The same holds true in architecture where this process of iteration, seeing something through, learning from the various unknowns on the project, and applying these lessons to the next project is the key to becoming a great architect. It helps us move beyond the beautiful image of a building that we often gravitate towards in the 21st century and it helps us understand the realities within the image that we’re attempting to create in reality.

Never rush the process of design and stay focused on all the different areas of the project.

3. Design for the Sake of it

Oftentimes, the proliferation of social media and the constant sharing of information makes the followers feel as if we need to also be sharing as many photographs and updates as possible to keep others engaged with our content. We feel the need to be engaging to other people so that we can grow our following base and influence on these platforms.

This simple idea causes many people to feel as if they need to quickly design and make things for the purpose of sharing images of progress with their followers. There were times when I felt the pressure of sharing images on Mars Leather Company’s Instagram page because I thought sharing something every day was the best way to grow my followers.

Honestly, I missed the point.

A few days after sharing lots of photographs and updates on Instagram, I forced myself to face the reality of what Instagram was originally intended to be; a place where we share photos of what we’re up to instantly. Therefore, if I’m not making a leather product on a specific day, then there’s no need to post. I learned that I find sharing high quality photographs to be more important than sharing photographs just to have a post. It’s about having fun, engaging with others, and building a group of friends.

This takes time.

4. Everyone needs a Break

For a majority of the year, I’m constantly working full-time as an architect and juggling it with all of my other passions. I usually eat my lunch at my desk as I’m answering emails, joining conference calls, and trying to resolve issues from the construction site. At night, I’m cooking dinner while watching/listening to a documentary or podcast, and talking to my family, girlfriend, and friends about all of the ideas that I have for new projects. Over the course of a year, I probably take no more than 2 weeks of vacation where only about 1 week is dedicated to sitting back, enjoying the day, and being present with the people around me.

Why is it that we’re constantly on this never ending cycle of “keep moving, KEEP MOVING, KEEEP MOOOVING!!!”?

It’s as if we’re on a supercharged hamster wheel with no exits and we’re the ones who put ourselves in there in the first place. This level of sacrifice in hopes of growing our careers will only harm our health, relationships, and mentality among other things.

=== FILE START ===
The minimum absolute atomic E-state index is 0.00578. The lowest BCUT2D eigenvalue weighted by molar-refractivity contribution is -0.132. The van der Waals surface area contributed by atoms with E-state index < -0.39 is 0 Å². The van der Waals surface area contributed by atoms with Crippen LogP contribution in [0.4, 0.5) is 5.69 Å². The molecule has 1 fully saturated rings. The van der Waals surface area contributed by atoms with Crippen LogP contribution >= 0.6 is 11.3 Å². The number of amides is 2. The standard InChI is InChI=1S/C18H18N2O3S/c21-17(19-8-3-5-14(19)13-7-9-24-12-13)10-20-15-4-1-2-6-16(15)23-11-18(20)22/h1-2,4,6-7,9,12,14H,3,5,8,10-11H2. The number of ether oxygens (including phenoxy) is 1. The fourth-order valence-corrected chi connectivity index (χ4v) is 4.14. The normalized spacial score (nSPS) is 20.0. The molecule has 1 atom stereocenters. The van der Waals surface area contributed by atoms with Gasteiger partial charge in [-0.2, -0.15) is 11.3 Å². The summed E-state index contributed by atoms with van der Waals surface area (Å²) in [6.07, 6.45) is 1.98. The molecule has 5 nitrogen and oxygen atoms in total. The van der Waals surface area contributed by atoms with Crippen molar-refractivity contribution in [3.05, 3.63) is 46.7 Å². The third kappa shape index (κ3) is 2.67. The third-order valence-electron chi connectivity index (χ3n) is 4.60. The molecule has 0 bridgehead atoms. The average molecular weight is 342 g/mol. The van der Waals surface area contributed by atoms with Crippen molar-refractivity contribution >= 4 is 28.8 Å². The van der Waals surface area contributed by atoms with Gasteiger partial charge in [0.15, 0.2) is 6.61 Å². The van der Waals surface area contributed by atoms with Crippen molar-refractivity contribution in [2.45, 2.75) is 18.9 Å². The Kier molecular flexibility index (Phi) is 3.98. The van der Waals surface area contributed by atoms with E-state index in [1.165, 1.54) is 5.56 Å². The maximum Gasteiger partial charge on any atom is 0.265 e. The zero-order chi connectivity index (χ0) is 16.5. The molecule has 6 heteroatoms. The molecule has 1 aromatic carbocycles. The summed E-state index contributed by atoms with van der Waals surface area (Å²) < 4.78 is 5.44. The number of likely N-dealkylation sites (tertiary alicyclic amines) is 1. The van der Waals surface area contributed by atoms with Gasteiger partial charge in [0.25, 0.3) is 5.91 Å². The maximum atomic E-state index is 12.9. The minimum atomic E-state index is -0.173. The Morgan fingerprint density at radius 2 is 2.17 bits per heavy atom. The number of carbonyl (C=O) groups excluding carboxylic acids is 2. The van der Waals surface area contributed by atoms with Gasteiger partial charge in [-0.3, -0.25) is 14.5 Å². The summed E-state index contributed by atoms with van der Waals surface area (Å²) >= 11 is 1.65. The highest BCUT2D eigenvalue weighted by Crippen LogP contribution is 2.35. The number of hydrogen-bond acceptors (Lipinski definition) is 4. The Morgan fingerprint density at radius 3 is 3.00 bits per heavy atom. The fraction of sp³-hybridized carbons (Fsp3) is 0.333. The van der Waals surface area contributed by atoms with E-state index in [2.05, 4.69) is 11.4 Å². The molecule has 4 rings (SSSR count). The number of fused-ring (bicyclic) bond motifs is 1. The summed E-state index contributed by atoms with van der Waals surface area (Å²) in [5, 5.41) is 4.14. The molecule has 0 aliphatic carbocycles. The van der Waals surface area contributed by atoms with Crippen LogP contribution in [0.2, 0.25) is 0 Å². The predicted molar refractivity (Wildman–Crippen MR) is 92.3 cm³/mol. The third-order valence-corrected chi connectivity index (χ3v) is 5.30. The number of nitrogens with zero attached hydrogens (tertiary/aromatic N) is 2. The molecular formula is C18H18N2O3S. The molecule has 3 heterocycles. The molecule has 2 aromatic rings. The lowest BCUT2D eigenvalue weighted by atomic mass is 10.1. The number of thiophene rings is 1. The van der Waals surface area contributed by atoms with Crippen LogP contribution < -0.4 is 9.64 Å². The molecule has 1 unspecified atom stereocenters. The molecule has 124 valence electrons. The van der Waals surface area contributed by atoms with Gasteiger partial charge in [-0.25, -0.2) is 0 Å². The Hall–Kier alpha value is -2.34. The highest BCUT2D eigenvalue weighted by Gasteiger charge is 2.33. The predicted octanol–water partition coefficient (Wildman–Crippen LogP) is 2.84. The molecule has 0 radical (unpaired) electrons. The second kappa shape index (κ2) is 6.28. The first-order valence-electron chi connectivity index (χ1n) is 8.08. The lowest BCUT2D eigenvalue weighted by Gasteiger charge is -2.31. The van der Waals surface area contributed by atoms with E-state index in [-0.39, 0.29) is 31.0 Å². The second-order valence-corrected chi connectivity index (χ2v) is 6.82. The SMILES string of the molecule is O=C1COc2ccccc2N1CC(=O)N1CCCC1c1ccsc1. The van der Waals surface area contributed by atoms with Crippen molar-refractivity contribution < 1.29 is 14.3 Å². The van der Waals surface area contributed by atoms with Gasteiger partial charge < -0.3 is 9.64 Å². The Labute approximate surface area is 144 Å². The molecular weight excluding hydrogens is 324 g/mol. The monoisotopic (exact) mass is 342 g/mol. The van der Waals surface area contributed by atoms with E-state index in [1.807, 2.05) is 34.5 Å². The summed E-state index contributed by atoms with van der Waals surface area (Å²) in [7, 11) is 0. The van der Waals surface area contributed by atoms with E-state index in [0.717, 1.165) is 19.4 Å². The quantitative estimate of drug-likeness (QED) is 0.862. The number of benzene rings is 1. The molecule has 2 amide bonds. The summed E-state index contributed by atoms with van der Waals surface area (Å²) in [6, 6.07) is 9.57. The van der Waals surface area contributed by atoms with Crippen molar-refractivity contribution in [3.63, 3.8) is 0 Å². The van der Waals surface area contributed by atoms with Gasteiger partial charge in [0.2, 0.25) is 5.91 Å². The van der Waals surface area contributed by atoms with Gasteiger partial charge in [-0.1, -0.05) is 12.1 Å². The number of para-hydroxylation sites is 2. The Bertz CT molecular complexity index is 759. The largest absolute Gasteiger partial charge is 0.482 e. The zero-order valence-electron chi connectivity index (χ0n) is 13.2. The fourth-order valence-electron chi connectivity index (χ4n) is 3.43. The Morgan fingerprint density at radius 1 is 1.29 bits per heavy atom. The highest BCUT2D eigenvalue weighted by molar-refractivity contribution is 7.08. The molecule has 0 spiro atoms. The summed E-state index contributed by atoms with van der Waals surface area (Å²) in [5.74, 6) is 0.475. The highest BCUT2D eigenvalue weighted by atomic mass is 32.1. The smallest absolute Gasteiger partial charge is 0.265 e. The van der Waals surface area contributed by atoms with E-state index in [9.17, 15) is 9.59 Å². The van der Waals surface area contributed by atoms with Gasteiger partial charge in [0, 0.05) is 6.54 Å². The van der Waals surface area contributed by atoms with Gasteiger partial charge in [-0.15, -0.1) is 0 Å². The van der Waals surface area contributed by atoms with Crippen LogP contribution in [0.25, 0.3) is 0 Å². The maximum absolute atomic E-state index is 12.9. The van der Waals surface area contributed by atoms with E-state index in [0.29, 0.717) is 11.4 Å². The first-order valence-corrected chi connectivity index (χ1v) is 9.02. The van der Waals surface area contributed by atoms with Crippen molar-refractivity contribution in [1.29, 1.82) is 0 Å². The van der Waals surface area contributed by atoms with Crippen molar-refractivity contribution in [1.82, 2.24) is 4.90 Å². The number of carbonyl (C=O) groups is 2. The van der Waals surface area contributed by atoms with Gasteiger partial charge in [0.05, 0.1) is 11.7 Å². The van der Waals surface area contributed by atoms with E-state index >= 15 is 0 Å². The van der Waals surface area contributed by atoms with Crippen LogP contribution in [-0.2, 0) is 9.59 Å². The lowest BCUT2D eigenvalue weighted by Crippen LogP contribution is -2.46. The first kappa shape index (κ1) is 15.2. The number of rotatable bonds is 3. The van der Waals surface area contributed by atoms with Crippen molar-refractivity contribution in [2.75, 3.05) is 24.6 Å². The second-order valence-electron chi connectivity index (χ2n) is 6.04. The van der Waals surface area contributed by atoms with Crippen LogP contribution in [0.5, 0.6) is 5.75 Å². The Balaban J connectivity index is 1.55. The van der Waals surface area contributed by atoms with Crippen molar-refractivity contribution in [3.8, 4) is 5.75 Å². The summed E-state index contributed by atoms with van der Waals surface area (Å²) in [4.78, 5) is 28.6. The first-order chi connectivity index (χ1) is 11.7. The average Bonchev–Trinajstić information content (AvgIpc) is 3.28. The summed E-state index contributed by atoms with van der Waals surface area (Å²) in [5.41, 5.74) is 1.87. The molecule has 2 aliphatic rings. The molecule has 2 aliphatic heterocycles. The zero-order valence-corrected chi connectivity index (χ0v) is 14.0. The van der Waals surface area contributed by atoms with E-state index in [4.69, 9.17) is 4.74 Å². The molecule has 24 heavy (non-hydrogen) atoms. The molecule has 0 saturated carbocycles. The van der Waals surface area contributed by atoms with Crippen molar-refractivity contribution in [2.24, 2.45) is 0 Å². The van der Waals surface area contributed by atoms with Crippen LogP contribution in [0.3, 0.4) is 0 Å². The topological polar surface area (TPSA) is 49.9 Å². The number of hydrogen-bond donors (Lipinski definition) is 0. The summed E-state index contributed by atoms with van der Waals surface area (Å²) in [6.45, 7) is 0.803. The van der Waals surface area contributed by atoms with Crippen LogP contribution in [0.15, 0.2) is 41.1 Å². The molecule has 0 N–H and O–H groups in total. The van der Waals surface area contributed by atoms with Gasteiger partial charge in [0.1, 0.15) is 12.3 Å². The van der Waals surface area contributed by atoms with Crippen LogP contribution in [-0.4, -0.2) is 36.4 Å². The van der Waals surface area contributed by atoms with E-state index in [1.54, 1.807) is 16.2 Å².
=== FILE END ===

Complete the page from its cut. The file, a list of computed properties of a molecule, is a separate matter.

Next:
What I find most interesting is that the days where I’m present and enjoying my surroundings make me feel more motivated and ready to conquer the world the next day. This is proof that taking a well-deserved break is necessary to avoid burning out and to stay healthy in all aspects of the word.

5. Share the Process and the Outcome

One of the biggest reasons why I felt as if I was rushing through some of my projects is because I had this thought that it needed to be finished in order to be worthy of sharing with my friends on social media and on my company’s website. As you can probably tell through this article, I’ve learned that social media is not something that needs to be perfect. In fact, I believe it should show the beauty in the process of making things and the honesty of the person.

From here on out, my social media posts will be focused around the process of making than on the final outcome themselves. My priority is to create the best quality products that I can share with the world. To do this, I want to share photos of all of my products in process so that my followers can see what goes into making each one!

Conclusion

Patience has been a hard concept for me to grasp and incorporate into my life. Everything that I’ve done has been as efficient and quick as possible; from finishing architecture school in 5 years with a Masters degree to getting licensed in the shortest possible time in New York and now with writing my first book and starting my first retail company. It’s time that I narrow down my projects and focus as much as I can on the things that I enjoy most. Designing and making.